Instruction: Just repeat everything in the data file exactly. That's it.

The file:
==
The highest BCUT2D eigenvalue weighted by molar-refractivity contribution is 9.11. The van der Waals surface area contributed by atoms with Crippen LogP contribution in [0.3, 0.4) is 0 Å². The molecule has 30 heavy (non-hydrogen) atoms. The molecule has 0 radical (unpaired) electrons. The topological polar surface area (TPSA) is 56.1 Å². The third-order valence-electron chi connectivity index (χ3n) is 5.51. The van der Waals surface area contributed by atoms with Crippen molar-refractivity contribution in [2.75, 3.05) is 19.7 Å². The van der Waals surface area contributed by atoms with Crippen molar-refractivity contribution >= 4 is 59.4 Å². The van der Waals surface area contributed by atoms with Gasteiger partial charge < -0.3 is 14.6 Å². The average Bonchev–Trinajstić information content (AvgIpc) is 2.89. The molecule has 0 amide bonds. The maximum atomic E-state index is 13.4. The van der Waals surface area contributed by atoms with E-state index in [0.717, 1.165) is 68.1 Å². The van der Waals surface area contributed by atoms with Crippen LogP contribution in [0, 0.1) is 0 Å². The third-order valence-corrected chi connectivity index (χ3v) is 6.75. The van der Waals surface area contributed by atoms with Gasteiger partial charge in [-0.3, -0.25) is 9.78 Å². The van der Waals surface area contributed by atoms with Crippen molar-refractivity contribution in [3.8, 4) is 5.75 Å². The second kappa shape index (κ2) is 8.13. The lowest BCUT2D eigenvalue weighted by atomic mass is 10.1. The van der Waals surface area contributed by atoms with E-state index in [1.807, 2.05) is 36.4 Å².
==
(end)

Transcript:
The highest BCUT2D eigenvalue weighted by molar-refractivity contribution is 9.11. The van der Waals surface area contributed by atoms with Crippen LogP contribution in [0.3, 0.4) is 0 Å². The molecule has 30 heavy (non-hydrogen) atoms. The molecule has 0 radical (unpaired) electrons. The topological polar surface area (TPSA) is 56.1 Å². The third-order valence-electron chi connectivity index (χ3n) is 5.51. The van der Waals surface area contributed by atoms with Crippen molar-refractivity contribution in [2.75, 3.05) is 19.7 Å². The van der Waals surface area contributed by atoms with Crippen molar-refractivity contribution >= 4 is 59.4 Å². The van der Waals surface area contributed by atoms with Gasteiger partial charge < -0.3 is 14.6 Å². The average Bonchev–Trinajstić information content (AvgIpc) is 2.89. The molecule has 0 amide bonds. The maximum atomic E-state index is 13.4. The van der Waals surface area contributed by atoms with E-state index in [0.717, 1.165) is 68.1 Å². The van der Waals surface area contributed by atoms with Crippen LogP contribution in [0, 0.1) is 0 Å². The third-order valence-corrected chi connectivity index (χ3v) is 6.75. The van der Waals surface area contributed by atoms with Gasteiger partial charge in [-0.3, -0.25) is 9.78 Å². The van der Waals surface area contributed by atoms with Crippen molar-refractivity contribution in [3.8, 4) is 5.75 Å². The second kappa shape index (κ2) is 8.13. The lowest BCUT2D eigenvalue weighted by atomic mass is 10.1. The van der Waals surface area contributed by atoms with E-state index in [1.807, 2.05) is 36.4 Å².